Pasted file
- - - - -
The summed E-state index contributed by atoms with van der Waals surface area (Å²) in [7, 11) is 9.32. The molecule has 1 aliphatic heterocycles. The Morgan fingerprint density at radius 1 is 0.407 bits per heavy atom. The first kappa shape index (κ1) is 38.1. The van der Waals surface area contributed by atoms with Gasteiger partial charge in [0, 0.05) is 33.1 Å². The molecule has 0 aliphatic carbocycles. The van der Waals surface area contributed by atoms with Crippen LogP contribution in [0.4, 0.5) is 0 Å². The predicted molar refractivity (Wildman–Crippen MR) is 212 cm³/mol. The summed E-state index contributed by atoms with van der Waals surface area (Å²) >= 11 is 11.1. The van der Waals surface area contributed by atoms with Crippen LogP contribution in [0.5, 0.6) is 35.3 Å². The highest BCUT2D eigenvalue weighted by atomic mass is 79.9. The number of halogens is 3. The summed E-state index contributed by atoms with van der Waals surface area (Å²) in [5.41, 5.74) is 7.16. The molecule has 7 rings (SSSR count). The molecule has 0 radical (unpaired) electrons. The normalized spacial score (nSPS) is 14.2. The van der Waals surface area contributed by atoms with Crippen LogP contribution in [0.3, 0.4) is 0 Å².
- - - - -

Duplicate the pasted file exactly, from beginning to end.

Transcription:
The summed E-state index contributed by atoms with van der Waals surface area (Å²) in [7, 11) is 9.32. The molecule has 1 aliphatic heterocycles. The Morgan fingerprint density at radius 1 is 0.407 bits per heavy atom. The first kappa shape index (κ1) is 38.1. The van der Waals surface area contributed by atoms with Gasteiger partial charge in [0, 0.05) is 33.1 Å². The molecule has 0 aliphatic carbocycles. The van der Waals surface area contributed by atoms with Crippen LogP contribution in [0.4, 0.5) is 0 Å². The predicted molar refractivity (Wildman–Crippen MR) is 212 cm³/mol. The summed E-state index contributed by atoms with van der Waals surface area (Å²) >= 11 is 11.1. The van der Waals surface area contributed by atoms with Crippen LogP contribution in [0.5, 0.6) is 35.3 Å². The highest BCUT2D eigenvalue weighted by atomic mass is 79.9. The number of halogens is 3. The summed E-state index contributed by atoms with van der Waals surface area (Å²) in [5.41, 5.74) is 7.16. The molecule has 7 rings (SSSR count). The molecule has 0 radical (unpaired) electrons. The normalized spacial score (nSPS) is 14.2. The van der Waals surface area contributed by atoms with Crippen LogP contribution in [0.3, 0.4) is 0 Å².